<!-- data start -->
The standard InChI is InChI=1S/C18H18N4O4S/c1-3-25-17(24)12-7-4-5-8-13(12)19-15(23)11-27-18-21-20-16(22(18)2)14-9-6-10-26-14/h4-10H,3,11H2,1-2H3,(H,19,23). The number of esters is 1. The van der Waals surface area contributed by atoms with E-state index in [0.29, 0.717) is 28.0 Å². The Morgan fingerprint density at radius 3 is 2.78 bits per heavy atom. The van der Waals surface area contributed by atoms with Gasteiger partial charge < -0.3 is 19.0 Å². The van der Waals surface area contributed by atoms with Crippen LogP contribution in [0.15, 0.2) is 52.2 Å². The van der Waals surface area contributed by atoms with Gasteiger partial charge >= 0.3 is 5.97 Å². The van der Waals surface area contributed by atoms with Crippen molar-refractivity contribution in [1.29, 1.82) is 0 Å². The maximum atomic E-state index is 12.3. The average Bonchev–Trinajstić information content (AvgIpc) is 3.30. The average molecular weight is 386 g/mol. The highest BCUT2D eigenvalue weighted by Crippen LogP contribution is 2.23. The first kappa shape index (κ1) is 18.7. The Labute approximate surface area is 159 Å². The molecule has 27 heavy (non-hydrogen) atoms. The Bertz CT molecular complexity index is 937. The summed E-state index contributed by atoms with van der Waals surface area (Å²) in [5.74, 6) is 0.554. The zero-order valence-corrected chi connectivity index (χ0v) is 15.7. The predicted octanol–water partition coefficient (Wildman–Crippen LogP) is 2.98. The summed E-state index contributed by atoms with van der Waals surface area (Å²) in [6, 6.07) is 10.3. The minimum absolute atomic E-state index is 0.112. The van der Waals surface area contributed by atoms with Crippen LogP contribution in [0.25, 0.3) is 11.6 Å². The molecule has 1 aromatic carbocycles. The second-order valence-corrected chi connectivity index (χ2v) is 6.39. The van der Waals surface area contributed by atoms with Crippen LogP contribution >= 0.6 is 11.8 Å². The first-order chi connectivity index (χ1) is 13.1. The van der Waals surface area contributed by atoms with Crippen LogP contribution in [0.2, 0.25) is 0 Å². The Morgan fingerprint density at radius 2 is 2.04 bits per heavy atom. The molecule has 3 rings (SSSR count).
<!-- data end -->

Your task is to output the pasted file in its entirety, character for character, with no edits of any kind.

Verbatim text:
The standard InChI is InChI=1S/C18H18N4O4S/c1-3-25-17(24)12-7-4-5-8-13(12)19-15(23)11-27-18-21-20-16(22(18)2)14-9-6-10-26-14/h4-10H,3,11H2,1-2H3,(H,19,23). The number of esters is 1. The van der Waals surface area contributed by atoms with E-state index in [0.29, 0.717) is 28.0 Å². The Morgan fingerprint density at radius 3 is 2.78 bits per heavy atom. The van der Waals surface area contributed by atoms with Gasteiger partial charge < -0.3 is 19.0 Å². The van der Waals surface area contributed by atoms with Crippen LogP contribution in [0.15, 0.2) is 52.2 Å². The van der Waals surface area contributed by atoms with Gasteiger partial charge >= 0.3 is 5.97 Å². The van der Waals surface area contributed by atoms with Crippen molar-refractivity contribution in [1.29, 1.82) is 0 Å². The maximum atomic E-state index is 12.3. The average Bonchev–Trinajstić information content (AvgIpc) is 3.30. The average molecular weight is 386 g/mol. The highest BCUT2D eigenvalue weighted by Crippen LogP contribution is 2.23. The first kappa shape index (κ1) is 18.7. The Labute approximate surface area is 159 Å². The molecule has 27 heavy (non-hydrogen) atoms. The Bertz CT molecular complexity index is 937. The summed E-state index contributed by atoms with van der Waals surface area (Å²) in [5.74, 6) is 0.554. The zero-order valence-corrected chi connectivity index (χ0v) is 15.7. The predicted octanol–water partition coefficient (Wildman–Crippen LogP) is 2.98. The summed E-state index contributed by atoms with van der Waals surface area (Å²) in [6, 6.07) is 10.3. The minimum absolute atomic E-state index is 0.112. The van der Waals surface area contributed by atoms with Crippen LogP contribution in [0.25, 0.3) is 11.6 Å². The molecule has 1 aromatic carbocycles. The second-order valence-corrected chi connectivity index (χ2v) is 6.39. The van der Waals surface area contributed by atoms with Crippen LogP contribution >= 0.6 is 11.8 Å². The first-order chi connectivity index (χ1) is 13.1. The van der Waals surface area contributed by atoms with Crippen LogP contribution in [0.2, 0.25) is 0 Å². The Morgan fingerprint density at radius 2 is 2.04 bits per heavy atom. The molecule has 3 rings (SSSR count).